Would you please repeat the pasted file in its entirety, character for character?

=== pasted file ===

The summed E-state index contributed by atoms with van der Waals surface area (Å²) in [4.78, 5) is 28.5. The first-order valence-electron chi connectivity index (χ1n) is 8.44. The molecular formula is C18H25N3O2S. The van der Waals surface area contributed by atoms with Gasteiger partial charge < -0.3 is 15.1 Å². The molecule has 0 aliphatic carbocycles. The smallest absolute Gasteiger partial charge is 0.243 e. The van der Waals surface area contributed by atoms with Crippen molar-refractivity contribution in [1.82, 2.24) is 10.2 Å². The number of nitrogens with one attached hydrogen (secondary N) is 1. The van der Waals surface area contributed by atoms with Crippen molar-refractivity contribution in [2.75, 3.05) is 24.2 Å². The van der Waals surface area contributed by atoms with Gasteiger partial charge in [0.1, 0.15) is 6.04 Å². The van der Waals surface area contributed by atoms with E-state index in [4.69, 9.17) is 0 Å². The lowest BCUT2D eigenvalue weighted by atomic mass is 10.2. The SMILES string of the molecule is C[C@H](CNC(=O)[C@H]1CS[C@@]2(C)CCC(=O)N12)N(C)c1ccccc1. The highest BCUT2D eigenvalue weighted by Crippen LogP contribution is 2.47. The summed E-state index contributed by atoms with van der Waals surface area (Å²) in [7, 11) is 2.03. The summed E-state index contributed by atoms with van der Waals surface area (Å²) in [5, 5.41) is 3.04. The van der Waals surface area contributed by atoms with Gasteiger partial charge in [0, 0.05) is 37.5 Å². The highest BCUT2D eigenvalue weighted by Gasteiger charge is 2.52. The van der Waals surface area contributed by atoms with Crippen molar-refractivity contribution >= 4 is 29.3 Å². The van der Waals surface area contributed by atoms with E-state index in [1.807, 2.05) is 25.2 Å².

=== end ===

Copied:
The summed E-state index contributed by atoms with van der Waals surface area (Å²) in [4.78, 5) is 28.5. The first-order valence-electron chi connectivity index (χ1n) is 8.44. The molecular formula is C18H25N3O2S. The van der Waals surface area contributed by atoms with Gasteiger partial charge < -0.3 is 15.1 Å². The molecule has 0 aliphatic carbocycles. The smallest absolute Gasteiger partial charge is 0.243 e. The van der Waals surface area contributed by atoms with Crippen molar-refractivity contribution in [1.82, 2.24) is 10.2 Å². The number of nitrogens with one attached hydrogen (secondary N) is 1. The van der Waals surface area contributed by atoms with Crippen molar-refractivity contribution in [2.75, 3.05) is 24.2 Å². The van der Waals surface area contributed by atoms with Gasteiger partial charge in [0.1, 0.15) is 6.04 Å². The van der Waals surface area contributed by atoms with E-state index in [4.69, 9.17) is 0 Å². The lowest BCUT2D eigenvalue weighted by atomic mass is 10.2. The SMILES string of the molecule is C[C@H](CNC(=O)[C@H]1CS[C@@]2(C)CCC(=O)N12)N(C)c1ccccc1. The highest BCUT2D eigenvalue weighted by Crippen LogP contribution is 2.47. The summed E-state index contributed by atoms with van der Waals surface area (Å²) in [7, 11) is 2.03. The summed E-state index contributed by atoms with van der Waals surface area (Å²) in [5, 5.41) is 3.04. The van der Waals surface area contributed by atoms with Gasteiger partial charge in [0, 0.05) is 37.5 Å². The highest BCUT2D eigenvalue weighted by Gasteiger charge is 2.52. The van der Waals surface area contributed by atoms with Crippen molar-refractivity contribution >= 4 is 29.3 Å². The van der Waals surface area contributed by atoms with E-state index in [1.807, 2.05) is 25.2 Å².